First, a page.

By Rob Bryan in Truth Out – Seven years ago, Barack Obama pledged to close down the detention center at Guantánamo Bay, telling the crowds that flocked to his campaign speeches that the United States must “restore habeas corpus” in order to “lead by example.” Though the Department of Defense is still weighing options on how to close the facility before Obama leaves office, the process seems to be going nowhere. Some of this blame rests on Congress, which has repeatedly refused to lift restrictions on moving detainees even though nearly half of them are cleared for transfer. Despite Obama’s professed concern for civil liberties, his administration is currently challenging the habeas corpus petition of a Guantánamo detainee on hunger strike.
By William Edstrom in CounterPunch – The United States (US) government often cites $18 trillion as the amount of money that they owe, but their actual debts are higher. Much higher. The government in the USA owes $13.2 trillion in US Treasury Bonds, $5 trillion in money borrowed by the US Federal government from Federal government trust funds like the Social Security trust fund, $0.7 trillion for state bonds issued by the 50 states, $3.7 trillion for the municipal bond market (US towns, cities and counties), $1.97 trillion still owing by Freddie Mac and Fannie Mae, mostly for bad mortgages in years gone by, $6.23 trillion owed by US government authorities other than Fannie Mae and Freddie Mac, $1.04 trillion in loans taken out by the US Federal government (e.g. government credit card balances, short term loans) and $0.63 trillion in loans owed by government authorities (e.g. their government credit card balances, short term loans).
Senate President Stanley Rosenberg, D-Amherst, said Tuesday he will travel to Washington to hand-deliver testimony gathered from Massachusetts residents on Kinder Morgan’s proposed Northeast Energy Direct natural gas pipeline. Rosenberg said he will meet with Federal Energy Regulatory Commissioner Cheryl LaFleur on Sept. 30. “I can’t think of anyone better to speak with about the proposed Kinder Morgan pipeline, the concerns of western Massachusetts residents, and energy policy in general. I certainly appreciate her willingness to meet with me,” Rosenberg said in a statement. The public testimony will be that delivered at a Sept. 10 session at Greenfield Community College. Rosenberg organized the public hearing after the Federal Energy Regulatory Commission refused to reschedule its own session concerning the environmental impact of the pipeline.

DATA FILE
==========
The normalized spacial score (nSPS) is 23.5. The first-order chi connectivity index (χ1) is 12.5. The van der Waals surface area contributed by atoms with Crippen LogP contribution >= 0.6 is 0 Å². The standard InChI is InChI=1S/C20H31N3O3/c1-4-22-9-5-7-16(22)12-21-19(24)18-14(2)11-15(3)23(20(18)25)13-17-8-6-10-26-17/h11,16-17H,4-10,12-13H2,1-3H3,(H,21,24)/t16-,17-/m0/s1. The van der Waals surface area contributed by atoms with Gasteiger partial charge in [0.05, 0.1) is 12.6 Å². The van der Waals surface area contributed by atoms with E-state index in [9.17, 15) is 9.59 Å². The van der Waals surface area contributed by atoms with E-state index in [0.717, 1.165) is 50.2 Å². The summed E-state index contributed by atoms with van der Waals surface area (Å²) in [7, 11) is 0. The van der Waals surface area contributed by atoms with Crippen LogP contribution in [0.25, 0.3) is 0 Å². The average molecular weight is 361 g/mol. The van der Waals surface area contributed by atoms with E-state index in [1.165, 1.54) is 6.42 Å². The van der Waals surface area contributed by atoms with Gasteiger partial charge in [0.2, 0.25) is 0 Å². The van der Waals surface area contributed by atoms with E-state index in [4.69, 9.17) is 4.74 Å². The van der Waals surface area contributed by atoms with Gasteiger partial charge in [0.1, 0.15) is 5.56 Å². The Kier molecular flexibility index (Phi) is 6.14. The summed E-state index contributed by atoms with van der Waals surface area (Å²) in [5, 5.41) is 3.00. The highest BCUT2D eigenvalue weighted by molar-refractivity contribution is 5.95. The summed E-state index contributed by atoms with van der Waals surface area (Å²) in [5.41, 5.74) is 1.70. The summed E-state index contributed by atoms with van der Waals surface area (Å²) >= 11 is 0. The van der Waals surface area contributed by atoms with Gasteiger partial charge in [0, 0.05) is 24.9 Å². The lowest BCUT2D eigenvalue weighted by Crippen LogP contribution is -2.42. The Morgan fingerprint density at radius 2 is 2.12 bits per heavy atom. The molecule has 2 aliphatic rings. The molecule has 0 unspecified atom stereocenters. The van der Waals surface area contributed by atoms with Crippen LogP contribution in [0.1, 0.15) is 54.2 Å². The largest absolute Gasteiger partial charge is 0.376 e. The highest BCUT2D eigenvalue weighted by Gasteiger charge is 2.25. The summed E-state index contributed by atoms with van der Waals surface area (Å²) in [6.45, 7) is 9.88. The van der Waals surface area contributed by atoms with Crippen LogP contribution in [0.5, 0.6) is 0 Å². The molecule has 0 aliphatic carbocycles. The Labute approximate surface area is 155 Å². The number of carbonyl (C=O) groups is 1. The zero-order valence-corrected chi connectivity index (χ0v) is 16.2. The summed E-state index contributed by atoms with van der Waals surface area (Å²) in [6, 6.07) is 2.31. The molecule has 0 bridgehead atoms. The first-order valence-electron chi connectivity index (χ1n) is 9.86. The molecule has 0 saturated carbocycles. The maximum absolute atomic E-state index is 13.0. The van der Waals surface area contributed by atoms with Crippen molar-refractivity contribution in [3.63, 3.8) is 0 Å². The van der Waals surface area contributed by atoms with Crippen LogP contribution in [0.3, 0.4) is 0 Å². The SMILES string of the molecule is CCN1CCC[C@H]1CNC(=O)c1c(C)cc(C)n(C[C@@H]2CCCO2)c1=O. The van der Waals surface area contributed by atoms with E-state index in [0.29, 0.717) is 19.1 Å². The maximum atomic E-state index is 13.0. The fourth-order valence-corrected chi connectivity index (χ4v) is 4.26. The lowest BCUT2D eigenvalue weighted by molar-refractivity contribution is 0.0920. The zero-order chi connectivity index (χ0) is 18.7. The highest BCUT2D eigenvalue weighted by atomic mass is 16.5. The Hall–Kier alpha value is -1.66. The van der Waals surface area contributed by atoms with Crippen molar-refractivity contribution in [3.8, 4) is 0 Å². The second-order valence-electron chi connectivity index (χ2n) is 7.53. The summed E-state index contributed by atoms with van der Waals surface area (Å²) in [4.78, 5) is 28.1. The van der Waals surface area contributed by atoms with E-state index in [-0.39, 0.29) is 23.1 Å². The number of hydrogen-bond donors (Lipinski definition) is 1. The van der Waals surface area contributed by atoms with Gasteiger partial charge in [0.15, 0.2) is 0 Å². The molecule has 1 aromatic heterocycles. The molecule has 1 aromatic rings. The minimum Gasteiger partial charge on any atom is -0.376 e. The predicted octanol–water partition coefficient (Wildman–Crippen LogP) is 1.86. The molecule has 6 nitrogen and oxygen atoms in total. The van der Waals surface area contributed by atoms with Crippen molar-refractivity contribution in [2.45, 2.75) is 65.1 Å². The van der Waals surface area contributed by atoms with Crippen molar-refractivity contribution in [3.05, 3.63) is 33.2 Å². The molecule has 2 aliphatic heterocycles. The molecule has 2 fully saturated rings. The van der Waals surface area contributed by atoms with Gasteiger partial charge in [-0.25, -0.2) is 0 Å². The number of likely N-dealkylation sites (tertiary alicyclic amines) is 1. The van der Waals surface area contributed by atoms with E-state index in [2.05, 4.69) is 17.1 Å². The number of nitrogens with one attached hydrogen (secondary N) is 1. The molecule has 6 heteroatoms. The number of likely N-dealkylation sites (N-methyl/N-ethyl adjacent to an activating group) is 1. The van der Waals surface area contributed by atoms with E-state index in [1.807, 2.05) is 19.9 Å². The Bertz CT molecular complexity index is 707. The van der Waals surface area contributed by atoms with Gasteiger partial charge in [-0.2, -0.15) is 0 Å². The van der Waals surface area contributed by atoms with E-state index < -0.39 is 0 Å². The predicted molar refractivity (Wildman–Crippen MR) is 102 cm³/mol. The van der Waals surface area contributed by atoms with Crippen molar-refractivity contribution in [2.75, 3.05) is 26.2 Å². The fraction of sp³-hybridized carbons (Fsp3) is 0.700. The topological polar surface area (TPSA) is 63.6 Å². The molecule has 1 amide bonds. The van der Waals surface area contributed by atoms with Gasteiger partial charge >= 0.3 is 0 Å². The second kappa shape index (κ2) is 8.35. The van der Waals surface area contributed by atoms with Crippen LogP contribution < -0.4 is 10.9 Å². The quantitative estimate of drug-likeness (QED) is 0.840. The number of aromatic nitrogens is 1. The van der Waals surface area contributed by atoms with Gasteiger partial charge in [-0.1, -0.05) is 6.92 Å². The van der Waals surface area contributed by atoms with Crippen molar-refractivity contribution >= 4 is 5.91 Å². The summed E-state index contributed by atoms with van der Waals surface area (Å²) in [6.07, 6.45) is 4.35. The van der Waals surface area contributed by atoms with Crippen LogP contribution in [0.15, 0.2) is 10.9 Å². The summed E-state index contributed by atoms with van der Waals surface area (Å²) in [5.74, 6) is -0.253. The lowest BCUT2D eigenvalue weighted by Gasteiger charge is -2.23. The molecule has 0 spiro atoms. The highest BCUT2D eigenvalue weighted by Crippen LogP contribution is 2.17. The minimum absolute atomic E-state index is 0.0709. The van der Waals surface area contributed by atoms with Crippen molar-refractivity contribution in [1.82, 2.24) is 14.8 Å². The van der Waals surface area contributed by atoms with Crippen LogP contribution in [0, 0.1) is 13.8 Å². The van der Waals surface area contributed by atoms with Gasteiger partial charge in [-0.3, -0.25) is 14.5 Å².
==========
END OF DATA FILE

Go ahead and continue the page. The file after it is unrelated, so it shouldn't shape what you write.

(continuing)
By Fox News Latino – A group of Peruvian Indians opposed to private oil production in the northern Amazon region of Loreto halted output at 11 wells and seized an airport on the eve of a planned 48-hour regional strike. The indigenous communities led by the Federation of the Achuar and Urarina Indigenous Peoples of the Corrientes River on Tuesday occupied several oil installations at Lot 8, which is located near Lot 192, the nation’s largest oil block and the focus of the protest, Argentine energy firm Pluspetrol said in a statement. Pluspetrol, whose concession for Lot 192 expired last weekend, is the operator of Lot 8. The Indians halted crude output at 11 wells at Pluspetrol’s Pavayacu field and seized control of the Trompeteros airport and three storage tanks, the company said.
By David Swanson in World Beyond War – By the latest count, the nuclear agreement with Iran has enough support in the U.S. Senate to survive. This, even more than stopping the missile strikes on Syria in 2013, may be as close as we come to public recognition of the prevention of a war (something that happens quite a bit but generally goes unrecognized and for which there are no national holidays). Here, for what they’re worth, are 10 teachings for this teachable moment. There is never an urgent need for war. Wars are often begun with great urgency, not because there’s no other option, but because delay might allow another option to emerge.
By Deirdre Fulton in Common Dreams – A new report from the International Atomic Energy Agency (IAEA) “downplays” the continuing environmental and health effects of the Fukushima nuclear meltdown while supporting the Japanese government’s agenda to normalize the ongoing disaster, Greenpeace Japan charged on Tuesday. The Vienna-based IAEA released its final report Monday on the 2011 triple meltdown at the Fukushima No. 1 nuclear power plant. While the agency pointed to numerous failings, including unclear responsibilities among regulators, weaknesses in plant design and in disaster-preparedness, and a “widespread assumption” of safety, it was more circumspect with regard to health concerns. The Fukushima disaster released vast amounts of radiation, leading to fears that cases of thyroid cancer in children would soar as they did following the Chernobyl disaster of 1986.